Pharmacogenomic Testing in Psychiatry: Ready for Primetime?

Gopalkumar Rakesh, Calvin R. Sumner, Jeanne Leventhal Alexander, Lawrence S. Gross, Janet Pine, Andrew Slaby, Amir Garakani, David Baron

Research output: Contribution to journalArticlepeer-review

3 Scopus citations


Pharmacogenomic testing in clinical psychiatry has grown at an accelerated pace in the last few years and is poised to grow even further. Despite robust evidence lacking regarding efficacy in clinical use, there continues to be growing interest to use it to make treatment decisions. We intend this article to be a primer for a clinician wishing to understand the biological bases, evidence for benefits, and pitfalls in clinical decision-making. Using clinical vignettes, we elucidate these headings in addition to providing a perspective on current relevance, what can be communicated to patients, and future research directions. Overall, the evidence for pharmacogenomic testing in psychiatry demonstrates strong analytical validity, modest clinical validity, and virtually no evidence to support clinical use. There is definitely a need for more double-blinded randomized controlled trials to assess the use of pharmacogenomic testing in clinical decision-making and care, and until this is done, they could perhaps have an adjunct role in clinical decision-making but minimal use in leading the initial treatment plan.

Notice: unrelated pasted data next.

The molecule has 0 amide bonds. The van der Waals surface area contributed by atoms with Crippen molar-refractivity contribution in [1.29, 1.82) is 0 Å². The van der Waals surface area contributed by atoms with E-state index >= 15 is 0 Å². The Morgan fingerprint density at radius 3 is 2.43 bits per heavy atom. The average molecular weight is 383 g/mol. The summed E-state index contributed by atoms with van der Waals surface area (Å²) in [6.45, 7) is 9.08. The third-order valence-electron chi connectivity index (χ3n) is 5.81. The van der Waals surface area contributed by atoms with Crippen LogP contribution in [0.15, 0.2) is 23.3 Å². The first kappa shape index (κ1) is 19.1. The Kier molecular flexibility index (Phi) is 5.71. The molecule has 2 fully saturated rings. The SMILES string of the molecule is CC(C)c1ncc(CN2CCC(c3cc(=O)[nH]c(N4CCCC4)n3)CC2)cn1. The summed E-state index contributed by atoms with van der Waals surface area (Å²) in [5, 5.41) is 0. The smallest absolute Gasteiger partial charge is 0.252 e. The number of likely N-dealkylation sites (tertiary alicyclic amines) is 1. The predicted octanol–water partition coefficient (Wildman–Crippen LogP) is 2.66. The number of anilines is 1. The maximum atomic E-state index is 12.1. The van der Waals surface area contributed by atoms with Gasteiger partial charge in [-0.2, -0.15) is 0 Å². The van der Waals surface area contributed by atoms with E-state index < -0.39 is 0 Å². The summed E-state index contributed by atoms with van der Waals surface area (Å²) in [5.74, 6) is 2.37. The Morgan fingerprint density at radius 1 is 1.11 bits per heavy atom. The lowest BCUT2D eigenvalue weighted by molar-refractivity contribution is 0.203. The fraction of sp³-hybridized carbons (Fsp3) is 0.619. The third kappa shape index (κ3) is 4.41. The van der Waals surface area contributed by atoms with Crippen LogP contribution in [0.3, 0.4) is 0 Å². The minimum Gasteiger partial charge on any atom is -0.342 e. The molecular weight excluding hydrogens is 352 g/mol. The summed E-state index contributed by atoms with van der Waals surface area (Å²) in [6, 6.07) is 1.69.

Original languageEnglish
Pages (from-to)127-130
Number of pages4
JournalJournal of Nervous and Mental Disease
Issue number2
StatePublished - Feb 1 2020

Bibliographical note

Publisher Copyright:
© 2020 Wolters Kluwer Health, Inc. All rights reserved.


  • Pharmacogenomic
  • medications
  • metabolism
  • psychotropic
  • psychotropic medications

ASJC Scopus subject areas

  • Psychiatry and Mental health


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